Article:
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Georgia House Committee Clears Sports Betting Bill
Legislation legalizing online sports betting in Georgia passed a committee in the state House of Representatives Tuesday.
The House Economic Development & Tourism Committee voted 20-6 in favor of moving forward a bill that enjoys the backing of a coalition of Atlanta’s four pro sports teams, the Braves, Falcons, Hawks and Atlanta United.
The teams need a way to lure fans back to the games after losing millions of dollars during the coronavirus pandemic, said committee Chairman Ron Stephens, R-Savannah, chief sponsor of House Bill 86.
“The stands are empty,” he said. “That’s major losses for these folks. Fan engagement is what sports betting is all about.”
Under Stephens’ bill, at least six operators such as FanDuel or DraftKings would be licensed by the Georgia Lottery Corp. to run online sports books in Georgia, paying application fees of $50,000 and annual licensing fees of $900,000.
The companies would pay a tax of 14% of their adjusted gross revenues. The money would go toward education, including the popular HOPE Scholarships program.
With demand for scholarships outstripping the lottery’s income, HOPE has fallen $300 million in the hole, Stephens said. Based on the 14% tax, sports betting could be expected to generate more than $50 million a year in tax revenue.
“It will not fill the hole completely, but it will help” he said.
The legislation would prohibit Georgians under age 21 from engaging in sports betting. Wagering on high school or college games also would be forbidden.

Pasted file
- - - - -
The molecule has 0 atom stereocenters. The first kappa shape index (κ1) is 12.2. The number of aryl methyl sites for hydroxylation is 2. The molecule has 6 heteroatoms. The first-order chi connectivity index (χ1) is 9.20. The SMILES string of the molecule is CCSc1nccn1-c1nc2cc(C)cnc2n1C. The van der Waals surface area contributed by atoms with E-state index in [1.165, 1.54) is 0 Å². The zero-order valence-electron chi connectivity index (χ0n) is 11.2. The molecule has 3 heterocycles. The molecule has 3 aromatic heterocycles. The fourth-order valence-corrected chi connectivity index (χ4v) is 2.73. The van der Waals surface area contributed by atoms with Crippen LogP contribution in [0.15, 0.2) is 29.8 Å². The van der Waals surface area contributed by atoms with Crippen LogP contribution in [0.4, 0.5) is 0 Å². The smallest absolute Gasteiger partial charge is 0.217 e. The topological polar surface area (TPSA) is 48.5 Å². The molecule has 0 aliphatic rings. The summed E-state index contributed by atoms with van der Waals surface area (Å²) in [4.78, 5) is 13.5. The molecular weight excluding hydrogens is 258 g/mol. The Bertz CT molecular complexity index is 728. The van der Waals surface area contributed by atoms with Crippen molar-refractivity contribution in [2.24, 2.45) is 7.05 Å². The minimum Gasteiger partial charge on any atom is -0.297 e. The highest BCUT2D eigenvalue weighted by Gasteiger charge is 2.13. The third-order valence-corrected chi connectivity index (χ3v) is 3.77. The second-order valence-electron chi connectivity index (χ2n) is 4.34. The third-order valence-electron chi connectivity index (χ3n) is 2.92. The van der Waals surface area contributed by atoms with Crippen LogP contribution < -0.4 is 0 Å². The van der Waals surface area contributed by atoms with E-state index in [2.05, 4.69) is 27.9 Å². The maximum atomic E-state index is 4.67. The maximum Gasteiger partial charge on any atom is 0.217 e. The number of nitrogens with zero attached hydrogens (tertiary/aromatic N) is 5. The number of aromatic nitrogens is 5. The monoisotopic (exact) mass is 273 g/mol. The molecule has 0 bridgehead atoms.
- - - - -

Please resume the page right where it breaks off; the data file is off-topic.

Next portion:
Bettors would have to be physically located in Georgia to place a bet, a requirement that would be enforced with geofencing technology.
The bill got some pushback Tuesday from committee members concerned that legalized gambling in Georgia would create more problem gamblers.
“We really need to have something in place for people who get caught up in this trap,” said Rep. Miriam Paris, D-Macon. “People are going broke.”
Stephens said the Georgia lottery already spends more than $400,000 a year on programs targeted to gambling addiction, and a portion of the revenue from sports betting also would go to help problem gamblers.
The bill also discourages bettors from getting in over their heads by requiring that they use debit cards to place bets.
“You have a stopgap built in,” he said.
The bill’s opponents also argue that legalizing sports betting requires a constitutional amendment, as is the case for casinos and pari-mutuel betting on horse racing.
Supporters say a constitutional change isn’t necessary because sports betting can be incorporated into the existing legislation that created the lottery.
The bill moves next to the House Rules Committee to schedule a vote of the full House.
The House version of the measure won’t be the final say. A competing version of the legislation is expected soon in the Georgia Senate.
This story comes to GPB through a reporting partnership with Capitol Beat News Service.